Next Friday (June 22), I'm going to lead a "Prep to Pitch" workshop at Lighthouse Writers Lit Fest in Denver. I sent a one-sentence query to an editor who acquires nonfiction, asking "Is there anything you'd like me to tell the wannabe authors attending--maybe something that would sound too harsh coming directly from an editor or agent, but that they need to hear?"
Here's the fulsome response:
Authors AND agents should not expect publishers to provide "feedback" about their work upon refusal. There are times when I do my very best to compose a polite, clear refusal stating why we don't think the book will work for us, and then the agent comes back and says "can you give us some feedback on how this might be improved?" or "can you give me more information on why this is not a good match for your list?" Now what do I do? I have probably avoided saying something I don't want to commit to paper, and am now on the spot. And too busy to respond again to something I have crossed off my list.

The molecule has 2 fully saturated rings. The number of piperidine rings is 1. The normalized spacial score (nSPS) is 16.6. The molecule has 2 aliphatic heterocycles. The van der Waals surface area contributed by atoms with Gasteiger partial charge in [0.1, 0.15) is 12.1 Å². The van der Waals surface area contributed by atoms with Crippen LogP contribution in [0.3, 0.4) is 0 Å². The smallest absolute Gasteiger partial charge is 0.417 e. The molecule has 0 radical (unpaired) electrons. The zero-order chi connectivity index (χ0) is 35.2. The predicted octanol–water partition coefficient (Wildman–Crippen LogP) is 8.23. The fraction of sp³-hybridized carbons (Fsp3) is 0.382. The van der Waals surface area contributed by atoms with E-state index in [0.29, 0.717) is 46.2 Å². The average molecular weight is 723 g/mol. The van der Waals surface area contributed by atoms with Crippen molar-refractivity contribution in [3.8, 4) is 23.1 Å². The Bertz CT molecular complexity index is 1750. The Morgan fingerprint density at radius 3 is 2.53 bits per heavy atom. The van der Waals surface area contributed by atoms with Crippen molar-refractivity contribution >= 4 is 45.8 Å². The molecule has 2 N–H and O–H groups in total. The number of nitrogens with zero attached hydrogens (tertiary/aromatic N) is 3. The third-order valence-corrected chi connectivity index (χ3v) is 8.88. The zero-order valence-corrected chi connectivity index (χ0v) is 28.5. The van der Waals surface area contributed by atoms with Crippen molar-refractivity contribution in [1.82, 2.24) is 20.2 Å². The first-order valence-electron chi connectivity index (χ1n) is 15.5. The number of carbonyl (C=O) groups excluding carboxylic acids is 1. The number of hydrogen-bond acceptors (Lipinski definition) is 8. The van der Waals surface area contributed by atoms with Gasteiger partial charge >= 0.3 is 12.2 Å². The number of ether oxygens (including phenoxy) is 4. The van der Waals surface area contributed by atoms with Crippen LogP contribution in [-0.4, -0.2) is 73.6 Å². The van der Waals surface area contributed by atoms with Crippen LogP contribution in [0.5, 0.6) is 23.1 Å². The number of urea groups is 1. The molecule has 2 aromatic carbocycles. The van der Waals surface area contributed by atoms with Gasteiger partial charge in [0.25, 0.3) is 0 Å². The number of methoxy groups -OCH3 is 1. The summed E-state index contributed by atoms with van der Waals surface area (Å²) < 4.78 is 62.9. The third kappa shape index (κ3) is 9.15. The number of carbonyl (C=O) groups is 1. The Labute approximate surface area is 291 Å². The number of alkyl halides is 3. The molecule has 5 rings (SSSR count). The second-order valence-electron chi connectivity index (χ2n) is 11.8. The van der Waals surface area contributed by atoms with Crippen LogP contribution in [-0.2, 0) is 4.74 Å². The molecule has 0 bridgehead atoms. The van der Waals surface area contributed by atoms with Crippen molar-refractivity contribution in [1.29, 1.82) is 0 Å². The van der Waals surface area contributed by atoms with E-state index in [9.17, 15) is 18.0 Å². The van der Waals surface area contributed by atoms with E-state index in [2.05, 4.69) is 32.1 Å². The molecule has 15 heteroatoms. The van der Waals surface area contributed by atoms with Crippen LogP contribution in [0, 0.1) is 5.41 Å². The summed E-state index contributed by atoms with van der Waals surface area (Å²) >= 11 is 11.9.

In all honesty, we only have time to give that kind of feedback for projects we have high hopes for. It's a good month for me when I actually reject all the projects I have before me in a timely fashion. Providing detailed feedback would turn me into a college professor, not an acquisitions editor. I have seen editors give detailed feedback, but only when they want the author to re-submit.
That's all rather negative, eh? On the positive side, authors should be aware of the power of clarity and organization. It's a lot of work for an editor to bring a title forward as a potential acquisition. The more information you provide about yourself and your work the more likely an editor is to pay attention to your proposal: your bio, all of your previous publications and their sales figures, your marketing platform, teaching schedule, number of attendees at your events, the size of your email list- all of that is extremely helpful. And it doesn't have to include the entire book, but should have a detailed Table of Contents or outline of the content and a couple of solid sample chapters. But don't overinflate your comparison titles. Compare your book to one that is genuinely equivalent, not to the latest best-seller. We are smarter than that.